Italian politicians criticize Netherlands over lack of solidarity

Flags in front of European Parliament in Strasbourg, France
Flags in front of European Parliament in Strasbourg, France ifeelstockDepositPhotosDeposit Photos

A group of 12 Italian politicians lambasted the Netherlands on Tuesday, angered by Dutch reticence to support European financial assistance to countries most affected by coronavirus. The Netherlands blocked emergency aid to EU member states, despite “using its tax system to withdraw tax revenue from major European countries for years,” they wrote in an open letter published in German newspaper Frankfurter Allgemeine Zeitung.

At issue are “coronabonds”, where the funds raised from selling such bond instruments would be used to help all member states overcome economic hurdles during the ongoing health crisis. The money could then be invested in supporting any EU member state, while repayment obligations would be the responsibility of the entire EU.

Nine nations supported the plan. “However, the Netherlands are currently leading a group of countries that oppose this strategy, and Germany also seems to want to follow this group,” the politicians said, accusing the Dutch tax regime of siphoning money away from other member states which would otherwise have allowed them to assist “the socially week... who are most affected by the crisis today.”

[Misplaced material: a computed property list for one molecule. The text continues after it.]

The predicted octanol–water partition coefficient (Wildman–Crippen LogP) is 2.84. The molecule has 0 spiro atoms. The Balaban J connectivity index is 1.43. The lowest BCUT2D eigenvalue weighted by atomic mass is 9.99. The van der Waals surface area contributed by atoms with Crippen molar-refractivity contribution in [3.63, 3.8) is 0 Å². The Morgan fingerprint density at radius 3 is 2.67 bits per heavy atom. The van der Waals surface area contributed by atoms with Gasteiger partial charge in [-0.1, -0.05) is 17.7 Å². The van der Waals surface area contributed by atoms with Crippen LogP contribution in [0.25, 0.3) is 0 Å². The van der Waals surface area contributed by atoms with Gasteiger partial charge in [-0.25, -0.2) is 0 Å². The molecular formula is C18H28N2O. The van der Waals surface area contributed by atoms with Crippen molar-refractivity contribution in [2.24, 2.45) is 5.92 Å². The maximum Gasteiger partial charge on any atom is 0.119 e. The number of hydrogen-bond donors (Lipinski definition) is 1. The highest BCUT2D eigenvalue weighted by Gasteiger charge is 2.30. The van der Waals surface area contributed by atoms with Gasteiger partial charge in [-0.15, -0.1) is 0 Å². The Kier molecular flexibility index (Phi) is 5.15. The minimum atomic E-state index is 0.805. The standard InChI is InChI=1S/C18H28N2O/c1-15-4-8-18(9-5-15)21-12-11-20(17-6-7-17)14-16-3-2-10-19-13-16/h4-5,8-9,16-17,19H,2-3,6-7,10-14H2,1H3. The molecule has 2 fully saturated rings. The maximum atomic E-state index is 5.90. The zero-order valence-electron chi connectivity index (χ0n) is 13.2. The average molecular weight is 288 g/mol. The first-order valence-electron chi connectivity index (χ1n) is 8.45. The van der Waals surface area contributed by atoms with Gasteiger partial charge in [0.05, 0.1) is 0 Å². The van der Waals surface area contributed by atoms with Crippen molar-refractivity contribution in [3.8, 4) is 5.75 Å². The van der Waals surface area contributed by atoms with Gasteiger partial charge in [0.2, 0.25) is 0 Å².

The politicians, led by Member of European Parliament Carlo Calenda, called for the German public to recall the unified support it had to rebuild after World War II, up through the country’s reunification. “The Dutch attitude is an example of a lack of ethics and solidarity in every respect.”

That sentiment was echoed by the leader of Dutch political party ChristenUnie, one of the parties in the governing coalition led by Prime Minister Mark Rutte. “[Italy] is in ruins. The first message, in my opinion, would be: we are going to help you,” said Gert-Jan Segers. He also called for an approach like the U.S. Marshall Plan which promoted the reconstruction of European nations after the War.

The large European rescue fund could be structured similarly to the billions of deutschmarks Germany needed even though it “could never have repaid the accumulated debts,” the Italians stated.

Former Dutch Central Bank leader Nout Wellink was also critical of the Dutch approach, saying that the crisis and the debt needed to get past it is “a shared responsibility.” He said, “the Netherlands will “no longer be a rich country in the North if the South falls.”

The Italian politicians also said that the issues surfacing during the debate are a challenge to “the survival of the European Union.” They argue that the seriousness of the coronavirus pandemic and its thus-far disproportionate affect on some member states has proven that the EU must act as a united body intent on helping one another.

“But if it does not now prove that it exists, it will cease to exist,” they said in the open letter. Calenda was joined by two governors, Stefano Bonaccini (Emilia-Romagna) and Giovanni Toti (Liguria), and the mayors of Ancona, Bologna, Brescia, Genoa, Milan, Padua, Sirakus and Venice. It was also signed by Giorgio Gori, the Bergamo mayor who lashed out at the Netherlands over its use of physical distancing instead of a full lockdown.

They concluded with a plea to the German public, asking them to remember their history and decide accordingly. “We repeat: with the Eurobonds for the fight against the corona virus, old debts are neither deleted nor distributed.”

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